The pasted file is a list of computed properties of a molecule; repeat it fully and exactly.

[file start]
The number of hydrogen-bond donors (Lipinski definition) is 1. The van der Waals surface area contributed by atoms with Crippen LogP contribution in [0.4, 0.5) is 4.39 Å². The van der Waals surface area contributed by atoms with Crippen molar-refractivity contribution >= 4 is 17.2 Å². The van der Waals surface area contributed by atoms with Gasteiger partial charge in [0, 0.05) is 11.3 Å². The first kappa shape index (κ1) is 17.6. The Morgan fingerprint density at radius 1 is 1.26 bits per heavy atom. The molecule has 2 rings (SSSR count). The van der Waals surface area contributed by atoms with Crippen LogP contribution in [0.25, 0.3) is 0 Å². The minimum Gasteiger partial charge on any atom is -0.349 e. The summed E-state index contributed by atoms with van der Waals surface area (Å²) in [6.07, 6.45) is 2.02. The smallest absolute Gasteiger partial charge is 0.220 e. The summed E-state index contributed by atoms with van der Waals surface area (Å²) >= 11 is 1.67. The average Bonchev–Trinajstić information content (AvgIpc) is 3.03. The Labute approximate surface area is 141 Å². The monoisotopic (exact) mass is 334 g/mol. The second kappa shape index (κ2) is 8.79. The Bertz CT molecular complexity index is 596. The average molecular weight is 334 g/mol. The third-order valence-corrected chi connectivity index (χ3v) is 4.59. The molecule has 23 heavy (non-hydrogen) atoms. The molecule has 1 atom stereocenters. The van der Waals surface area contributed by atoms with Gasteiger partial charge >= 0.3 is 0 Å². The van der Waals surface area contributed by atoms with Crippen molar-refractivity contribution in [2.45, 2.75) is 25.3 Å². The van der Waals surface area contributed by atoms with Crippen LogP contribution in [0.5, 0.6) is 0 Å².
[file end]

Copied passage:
The number of hydrogen-bond donors (Lipinski definition) is 1. The van der Waals surface area contributed by atoms with Crippen LogP contribution in [0.4, 0.5) is 4.39 Å². The van der Waals surface area contributed by atoms with Crippen molar-refractivity contribution >= 4 is 17.2 Å². The van der Waals surface area contributed by atoms with Gasteiger partial charge in [0, 0.05) is 11.3 Å². The first kappa shape index (κ1) is 17.6. The Morgan fingerprint density at radius 1 is 1.26 bits per heavy atom. The molecule has 2 rings (SSSR count). The van der Waals surface area contributed by atoms with Crippen LogP contribution in [0.25, 0.3) is 0 Å². The minimum Gasteiger partial charge on any atom is -0.349 e. The summed E-state index contributed by atoms with van der Waals surface area (Å²) in [6.07, 6.45) is 2.02. The smallest absolute Gasteiger partial charge is 0.220 e. The summed E-state index contributed by atoms with van der Waals surface area (Å²) >= 11 is 1.67. The average Bonchev–Trinajstić information content (AvgIpc) is 3.03. The Labute approximate surface area is 141 Å². The monoisotopic (exact) mass is 334 g/mol. The second kappa shape index (κ2) is 8.79. The Bertz CT molecular complexity index is 596. The average molecular weight is 334 g/mol. The third-order valence-corrected chi connectivity index (χ3v) is 4.59. The molecule has 23 heavy (non-hydrogen) atoms. The molecule has 1 atom stereocenters. The van der Waals surface area contributed by atoms with Gasteiger partial charge >= 0.3 is 0 Å². The van der Waals surface area contributed by atoms with Crippen molar-refractivity contribution in [2.45, 2.75) is 25.3 Å². The van der Waals surface area contributed by atoms with Crippen LogP contribution in [0.5, 0.6) is 0 Å².